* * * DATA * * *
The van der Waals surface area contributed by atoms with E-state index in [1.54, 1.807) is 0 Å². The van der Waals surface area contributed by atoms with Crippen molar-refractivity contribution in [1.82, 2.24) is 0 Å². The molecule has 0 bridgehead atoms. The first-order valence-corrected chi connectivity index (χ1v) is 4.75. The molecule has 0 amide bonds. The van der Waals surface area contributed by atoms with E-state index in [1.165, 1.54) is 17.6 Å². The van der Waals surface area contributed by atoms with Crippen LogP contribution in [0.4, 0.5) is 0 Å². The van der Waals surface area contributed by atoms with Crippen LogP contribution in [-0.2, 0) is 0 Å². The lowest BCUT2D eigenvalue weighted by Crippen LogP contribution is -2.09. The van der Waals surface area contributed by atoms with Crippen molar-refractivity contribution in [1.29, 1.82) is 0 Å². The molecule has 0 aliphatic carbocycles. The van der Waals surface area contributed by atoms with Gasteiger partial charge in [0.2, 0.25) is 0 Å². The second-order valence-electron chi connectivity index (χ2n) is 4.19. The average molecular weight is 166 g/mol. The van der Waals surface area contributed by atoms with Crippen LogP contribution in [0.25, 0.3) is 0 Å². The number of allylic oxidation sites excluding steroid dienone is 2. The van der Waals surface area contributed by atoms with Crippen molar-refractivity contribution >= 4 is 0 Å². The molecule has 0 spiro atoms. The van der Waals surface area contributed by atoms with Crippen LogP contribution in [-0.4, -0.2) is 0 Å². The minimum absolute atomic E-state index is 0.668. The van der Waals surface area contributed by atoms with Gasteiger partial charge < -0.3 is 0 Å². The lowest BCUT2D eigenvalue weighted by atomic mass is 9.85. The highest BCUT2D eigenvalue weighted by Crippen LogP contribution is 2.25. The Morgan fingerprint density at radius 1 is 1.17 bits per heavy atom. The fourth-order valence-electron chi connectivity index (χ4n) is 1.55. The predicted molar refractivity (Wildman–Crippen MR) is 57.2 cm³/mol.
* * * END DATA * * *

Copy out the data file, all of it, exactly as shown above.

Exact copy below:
The van der Waals surface area contributed by atoms with E-state index in [1.54, 1.807) is 0 Å². The van der Waals surface area contributed by atoms with Crippen molar-refractivity contribution in [1.82, 2.24) is 0 Å². The molecule has 0 bridgehead atoms. The first-order valence-corrected chi connectivity index (χ1v) is 4.75. The molecule has 0 amide bonds. The van der Waals surface area contributed by atoms with E-state index in [1.165, 1.54) is 17.6 Å². The van der Waals surface area contributed by atoms with Crippen LogP contribution in [0.4, 0.5) is 0 Å². The van der Waals surface area contributed by atoms with Crippen LogP contribution in [-0.2, 0) is 0 Å². The lowest BCUT2D eigenvalue weighted by Crippen LogP contribution is -2.09. The van der Waals surface area contributed by atoms with Crippen molar-refractivity contribution in [1.29, 1.82) is 0 Å². The molecule has 0 aliphatic carbocycles. The van der Waals surface area contributed by atoms with Gasteiger partial charge in [0.2, 0.25) is 0 Å². The second-order valence-electron chi connectivity index (χ2n) is 4.19. The average molecular weight is 166 g/mol. The van der Waals surface area contributed by atoms with Crippen LogP contribution in [0.25, 0.3) is 0 Å². The number of allylic oxidation sites excluding steroid dienone is 2. The van der Waals surface area contributed by atoms with Crippen molar-refractivity contribution >= 4 is 0 Å². The molecule has 0 spiro atoms. The van der Waals surface area contributed by atoms with Crippen LogP contribution in [-0.4, -0.2) is 0 Å². The minimum absolute atomic E-state index is 0.668. The van der Waals surface area contributed by atoms with Gasteiger partial charge < -0.3 is 0 Å². The lowest BCUT2D eigenvalue weighted by atomic mass is 9.85. The highest BCUT2D eigenvalue weighted by Crippen LogP contribution is 2.25. The Morgan fingerprint density at radius 1 is 1.17 bits per heavy atom. The fourth-order valence-electron chi connectivity index (χ4n) is 1.55. The predicted molar refractivity (Wildman–Crippen MR) is 57.2 cm³/mol.